Nuclear technology in its current form clearly won't wean us off fossil fuels. As the "Con", Totty correctly points out that it is quite expensive to build nuclear plants - regardless of who pays for it (i.e. private enterprise, taxpayer, or combination of both). Even if the resources were there to build, it would take years - even decades - to complete such projects. The "Con" also points to the safety issue, which is where one of the holes lie. Safety issues exist in any form of power generator or energy creation - the fact that it is a nuclear facility doesn't make safety somehow "more important".
The "Pro" Totty probably never designed anything himself. If he did, he'd know better than to say this: He states that nuclear plants are economically feasible. Yet in the very next paragraph says that loan guarantees and other federal incentives are needed (as a means to calm fears of cost overruns). If loan guarantees are required, then nuclear plants aren't economically feasible. Further, he says regulatory and political delays push costs into the stratosphere, yet can't seem to come up with any hard numbers of by how much. Does it increase costs by 50%? 100% 200%? He doesn't know because such data probably doesn't exist. Which leads me back to my assertion he never designed or planned anything himself (like purchased a car or a house). Lenders and financiers can and should know exactly how much a nuclear plant costs to build - under perfect conditions at the very least. Which means they know that a plant will cost NO LESS than $X.XX B. That would at least be a starting point.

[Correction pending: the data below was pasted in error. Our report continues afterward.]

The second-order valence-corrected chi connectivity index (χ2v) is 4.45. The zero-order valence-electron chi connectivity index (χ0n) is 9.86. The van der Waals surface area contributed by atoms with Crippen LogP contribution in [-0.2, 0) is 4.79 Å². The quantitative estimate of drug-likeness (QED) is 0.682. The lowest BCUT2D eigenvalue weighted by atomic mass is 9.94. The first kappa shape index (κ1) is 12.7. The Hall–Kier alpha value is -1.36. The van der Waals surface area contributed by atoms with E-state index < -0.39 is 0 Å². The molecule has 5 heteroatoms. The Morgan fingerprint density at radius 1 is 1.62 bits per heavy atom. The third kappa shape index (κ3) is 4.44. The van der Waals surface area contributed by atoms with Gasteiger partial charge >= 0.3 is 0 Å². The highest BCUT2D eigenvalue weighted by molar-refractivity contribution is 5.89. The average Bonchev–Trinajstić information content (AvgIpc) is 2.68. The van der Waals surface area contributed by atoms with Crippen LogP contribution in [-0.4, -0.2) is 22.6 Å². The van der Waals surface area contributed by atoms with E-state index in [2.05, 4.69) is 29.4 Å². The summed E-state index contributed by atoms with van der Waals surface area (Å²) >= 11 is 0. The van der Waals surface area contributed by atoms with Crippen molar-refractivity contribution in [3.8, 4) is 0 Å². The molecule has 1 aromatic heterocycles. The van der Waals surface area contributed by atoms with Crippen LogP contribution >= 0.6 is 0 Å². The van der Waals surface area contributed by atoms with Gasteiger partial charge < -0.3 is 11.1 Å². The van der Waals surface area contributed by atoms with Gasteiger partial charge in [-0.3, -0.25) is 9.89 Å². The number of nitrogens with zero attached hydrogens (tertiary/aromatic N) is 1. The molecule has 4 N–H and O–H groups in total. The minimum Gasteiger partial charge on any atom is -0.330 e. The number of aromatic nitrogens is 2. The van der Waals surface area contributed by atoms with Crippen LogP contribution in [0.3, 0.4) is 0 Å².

"Pro" Totty does however make a point by acknowledging the shortage of parts and skills. Even if the plants were built who would man them? There's only so many people and companies capable of building let alone working the complex machinery inside of a nuclear power plant. I mean no offense to any of my countrymen, but a lot of us who have lost jobs a manufacturing plants aren't cut out for technical jobs - if we were we'd already be technicians.